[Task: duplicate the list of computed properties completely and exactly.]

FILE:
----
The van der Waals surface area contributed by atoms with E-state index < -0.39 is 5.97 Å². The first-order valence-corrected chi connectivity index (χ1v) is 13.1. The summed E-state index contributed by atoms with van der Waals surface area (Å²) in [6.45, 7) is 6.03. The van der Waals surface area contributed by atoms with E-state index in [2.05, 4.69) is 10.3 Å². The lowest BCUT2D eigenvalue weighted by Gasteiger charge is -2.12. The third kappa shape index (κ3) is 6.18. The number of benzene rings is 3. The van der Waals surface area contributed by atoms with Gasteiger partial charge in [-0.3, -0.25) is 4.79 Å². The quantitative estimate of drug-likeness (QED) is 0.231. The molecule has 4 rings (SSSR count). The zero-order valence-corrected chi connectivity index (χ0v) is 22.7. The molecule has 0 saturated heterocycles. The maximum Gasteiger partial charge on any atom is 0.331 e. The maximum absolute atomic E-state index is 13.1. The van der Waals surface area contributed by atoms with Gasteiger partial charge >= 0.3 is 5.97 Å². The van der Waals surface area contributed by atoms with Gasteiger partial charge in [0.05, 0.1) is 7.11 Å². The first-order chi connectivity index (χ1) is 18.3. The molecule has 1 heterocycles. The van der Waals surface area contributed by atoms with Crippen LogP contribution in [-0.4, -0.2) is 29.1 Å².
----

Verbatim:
The van der Waals surface area contributed by atoms with E-state index < -0.39 is 5.97 Å². The first-order valence-corrected chi connectivity index (χ1v) is 13.1. The summed E-state index contributed by atoms with van der Waals surface area (Å²) in [6.45, 7) is 6.03. The van der Waals surface area contributed by atoms with E-state index in [2.05, 4.69) is 10.3 Å². The lowest BCUT2D eigenvalue weighted by Gasteiger charge is -2.12. The third kappa shape index (κ3) is 6.18. The number of benzene rings is 3. The van der Waals surface area contributed by atoms with Gasteiger partial charge in [-0.3, -0.25) is 4.79 Å². The quantitative estimate of drug-likeness (QED) is 0.231. The molecule has 4 rings (SSSR count). The zero-order valence-corrected chi connectivity index (χ0v) is 22.7. The molecule has 0 saturated heterocycles. The maximum Gasteiger partial charge on any atom is 0.331 e. The maximum absolute atomic E-state index is 13.1. The van der Waals surface area contributed by atoms with Gasteiger partial charge >= 0.3 is 5.97 Å². The van der Waals surface area contributed by atoms with Gasteiger partial charge in [0.05, 0.1) is 7.11 Å². The first-order chi connectivity index (χ1) is 18.3. The molecule has 1 heterocycles. The van der Waals surface area contributed by atoms with Crippen LogP contribution in [-0.4, -0.2) is 29.1 Å².